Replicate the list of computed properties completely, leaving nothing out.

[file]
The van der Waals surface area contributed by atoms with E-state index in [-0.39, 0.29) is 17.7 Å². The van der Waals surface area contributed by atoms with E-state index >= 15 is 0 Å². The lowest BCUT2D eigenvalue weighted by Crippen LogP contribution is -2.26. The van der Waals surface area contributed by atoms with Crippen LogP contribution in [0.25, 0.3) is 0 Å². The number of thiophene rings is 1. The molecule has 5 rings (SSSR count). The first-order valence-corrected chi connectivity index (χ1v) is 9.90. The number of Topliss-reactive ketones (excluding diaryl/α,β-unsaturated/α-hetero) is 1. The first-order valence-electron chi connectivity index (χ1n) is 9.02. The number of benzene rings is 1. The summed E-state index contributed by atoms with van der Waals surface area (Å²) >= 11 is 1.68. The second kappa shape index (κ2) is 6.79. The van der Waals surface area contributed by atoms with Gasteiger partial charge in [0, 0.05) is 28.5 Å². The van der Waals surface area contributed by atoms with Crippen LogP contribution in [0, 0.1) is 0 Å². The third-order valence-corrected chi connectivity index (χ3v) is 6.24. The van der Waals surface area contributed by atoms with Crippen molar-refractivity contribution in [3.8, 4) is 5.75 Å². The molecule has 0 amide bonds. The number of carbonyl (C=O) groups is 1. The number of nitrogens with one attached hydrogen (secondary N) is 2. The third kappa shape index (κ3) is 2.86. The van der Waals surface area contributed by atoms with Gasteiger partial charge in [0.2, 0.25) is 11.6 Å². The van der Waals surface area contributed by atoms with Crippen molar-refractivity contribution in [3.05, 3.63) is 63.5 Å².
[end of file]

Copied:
The van der Waals surface area contributed by atoms with E-state index in [-0.39, 0.29) is 17.7 Å². The van der Waals surface area contributed by atoms with E-state index >= 15 is 0 Å². The lowest BCUT2D eigenvalue weighted by Crippen LogP contribution is -2.26. The van der Waals surface area contributed by atoms with Crippen LogP contribution in [0.25, 0.3) is 0 Å². The number of thiophene rings is 1. The molecule has 5 rings (SSSR count). The first-order valence-corrected chi connectivity index (χ1v) is 9.90. The number of Topliss-reactive ketones (excluding diaryl/α,β-unsaturated/α-hetero) is 1. The first-order valence-electron chi connectivity index (χ1n) is 9.02. The number of benzene rings is 1. The summed E-state index contributed by atoms with van der Waals surface area (Å²) >= 11 is 1.68. The second kappa shape index (κ2) is 6.79. The van der Waals surface area contributed by atoms with Gasteiger partial charge in [0, 0.05) is 28.5 Å². The van der Waals surface area contributed by atoms with Crippen LogP contribution in [0, 0.1) is 0 Å². The third-order valence-corrected chi connectivity index (χ3v) is 6.24. The van der Waals surface area contributed by atoms with Crippen molar-refractivity contribution in [3.8, 4) is 5.75 Å². The molecule has 0 amide bonds. The number of carbonyl (C=O) groups is 1. The number of nitrogens with one attached hydrogen (secondary N) is 2. The third kappa shape index (κ3) is 2.86. The van der Waals surface area contributed by atoms with Gasteiger partial charge in [0.2, 0.25) is 11.6 Å². The van der Waals surface area contributed by atoms with Crippen molar-refractivity contribution in [3.05, 3.63) is 63.5 Å².